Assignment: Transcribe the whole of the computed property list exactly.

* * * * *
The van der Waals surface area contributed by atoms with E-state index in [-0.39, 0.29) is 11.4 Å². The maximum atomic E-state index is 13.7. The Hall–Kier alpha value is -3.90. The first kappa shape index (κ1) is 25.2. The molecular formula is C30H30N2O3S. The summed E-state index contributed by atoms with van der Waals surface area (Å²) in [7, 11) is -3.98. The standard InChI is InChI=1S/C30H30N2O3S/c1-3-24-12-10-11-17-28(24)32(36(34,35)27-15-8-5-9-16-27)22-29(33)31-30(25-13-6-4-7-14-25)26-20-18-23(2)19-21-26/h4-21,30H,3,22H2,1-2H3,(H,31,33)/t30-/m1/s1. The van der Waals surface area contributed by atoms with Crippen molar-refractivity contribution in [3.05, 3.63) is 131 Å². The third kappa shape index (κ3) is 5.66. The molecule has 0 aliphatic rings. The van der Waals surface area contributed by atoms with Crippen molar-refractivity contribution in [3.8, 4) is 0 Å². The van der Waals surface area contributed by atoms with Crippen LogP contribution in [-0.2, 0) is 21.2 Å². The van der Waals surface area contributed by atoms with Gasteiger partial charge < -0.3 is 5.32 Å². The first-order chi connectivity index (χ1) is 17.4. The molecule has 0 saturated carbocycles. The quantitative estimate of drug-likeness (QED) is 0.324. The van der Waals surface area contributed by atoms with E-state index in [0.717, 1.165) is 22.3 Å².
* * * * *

The van der Waals surface area contributed by atoms with E-state index in [-0.39, 0.29) is 11.4 Å². The maximum atomic E-state index is 13.7. The Hall–Kier alpha value is -3.90. The first kappa shape index (κ1) is 25.2. The molecular formula is C30H30N2O3S. The summed E-state index contributed by atoms with van der Waals surface area (Å²) in [7, 11) is -3.98. The standard InChI is InChI=1S/C30H30N2O3S/c1-3-24-12-10-11-17-28(24)32(36(34,35)27-15-8-5-9-16-27)22-29(33)31-30(25-13-6-4-7-14-25)26-20-18-23(2)19-21-26/h4-21,30H,3,22H2,1-2H3,(H,31,33)/t30-/m1/s1. The van der Waals surface area contributed by atoms with Crippen molar-refractivity contribution in [3.05, 3.63) is 131 Å². The third kappa shape index (κ3) is 5.66. The molecule has 0 aliphatic rings. The van der Waals surface area contributed by atoms with Crippen molar-refractivity contribution in [3.8, 4) is 0 Å². The van der Waals surface area contributed by atoms with Crippen LogP contribution in [-0.2, 0) is 21.2 Å². The van der Waals surface area contributed by atoms with Gasteiger partial charge < -0.3 is 5.32 Å². The first-order chi connectivity index (χ1) is 17.4. The molecule has 0 saturated carbocycles. The quantitative estimate of drug-likeness (QED) is 0.324. The van der Waals surface area contributed by atoms with E-state index in [0.717, 1.165) is 22.3 Å².